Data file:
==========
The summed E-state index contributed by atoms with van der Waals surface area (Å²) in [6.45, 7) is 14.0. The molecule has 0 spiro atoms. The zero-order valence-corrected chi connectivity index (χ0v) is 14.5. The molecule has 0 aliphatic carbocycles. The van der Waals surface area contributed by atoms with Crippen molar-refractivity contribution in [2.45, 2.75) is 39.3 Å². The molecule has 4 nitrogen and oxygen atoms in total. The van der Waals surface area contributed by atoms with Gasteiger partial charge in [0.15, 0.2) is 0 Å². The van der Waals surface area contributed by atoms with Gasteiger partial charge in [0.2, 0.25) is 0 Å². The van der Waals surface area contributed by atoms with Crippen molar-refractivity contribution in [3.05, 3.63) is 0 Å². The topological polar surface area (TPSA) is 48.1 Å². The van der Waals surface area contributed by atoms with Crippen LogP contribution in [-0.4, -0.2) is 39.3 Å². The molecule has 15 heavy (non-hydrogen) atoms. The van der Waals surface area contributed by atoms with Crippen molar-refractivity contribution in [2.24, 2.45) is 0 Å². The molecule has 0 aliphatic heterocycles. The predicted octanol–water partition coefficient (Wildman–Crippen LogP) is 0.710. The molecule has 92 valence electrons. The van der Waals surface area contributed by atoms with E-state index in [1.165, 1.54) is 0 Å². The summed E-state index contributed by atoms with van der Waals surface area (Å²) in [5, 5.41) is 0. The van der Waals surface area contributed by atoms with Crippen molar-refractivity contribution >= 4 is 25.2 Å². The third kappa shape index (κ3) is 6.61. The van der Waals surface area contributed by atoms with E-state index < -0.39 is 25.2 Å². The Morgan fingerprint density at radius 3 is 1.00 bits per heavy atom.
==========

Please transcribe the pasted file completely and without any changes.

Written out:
The summed E-state index contributed by atoms with van der Waals surface area (Å²) in [6.45, 7) is 14.0. The molecule has 0 spiro atoms. The zero-order valence-corrected chi connectivity index (χ0v) is 14.5. The molecule has 0 aliphatic carbocycles. The van der Waals surface area contributed by atoms with Crippen molar-refractivity contribution in [2.45, 2.75) is 39.3 Å². The molecule has 4 nitrogen and oxygen atoms in total. The van der Waals surface area contributed by atoms with Gasteiger partial charge in [0.15, 0.2) is 0 Å². The van der Waals surface area contributed by atoms with Gasteiger partial charge in [0.2, 0.25) is 0 Å². The van der Waals surface area contributed by atoms with Crippen molar-refractivity contribution in [3.05, 3.63) is 0 Å². The topological polar surface area (TPSA) is 48.1 Å². The van der Waals surface area contributed by atoms with Crippen LogP contribution in [-0.4, -0.2) is 39.3 Å². The molecule has 15 heavy (non-hydrogen) atoms. The van der Waals surface area contributed by atoms with Crippen molar-refractivity contribution in [2.24, 2.45) is 0 Å². The molecule has 0 aliphatic heterocycles. The predicted octanol–water partition coefficient (Wildman–Crippen LogP) is 0.710. The molecule has 92 valence electrons. The van der Waals surface area contributed by atoms with E-state index in [1.165, 1.54) is 0 Å². The summed E-state index contributed by atoms with van der Waals surface area (Å²) in [5, 5.41) is 0. The van der Waals surface area contributed by atoms with Crippen molar-refractivity contribution >= 4 is 25.2 Å². The third kappa shape index (κ3) is 6.61. The van der Waals surface area contributed by atoms with E-state index < -0.39 is 25.2 Å². The Morgan fingerprint density at radius 3 is 1.00 bits per heavy atom.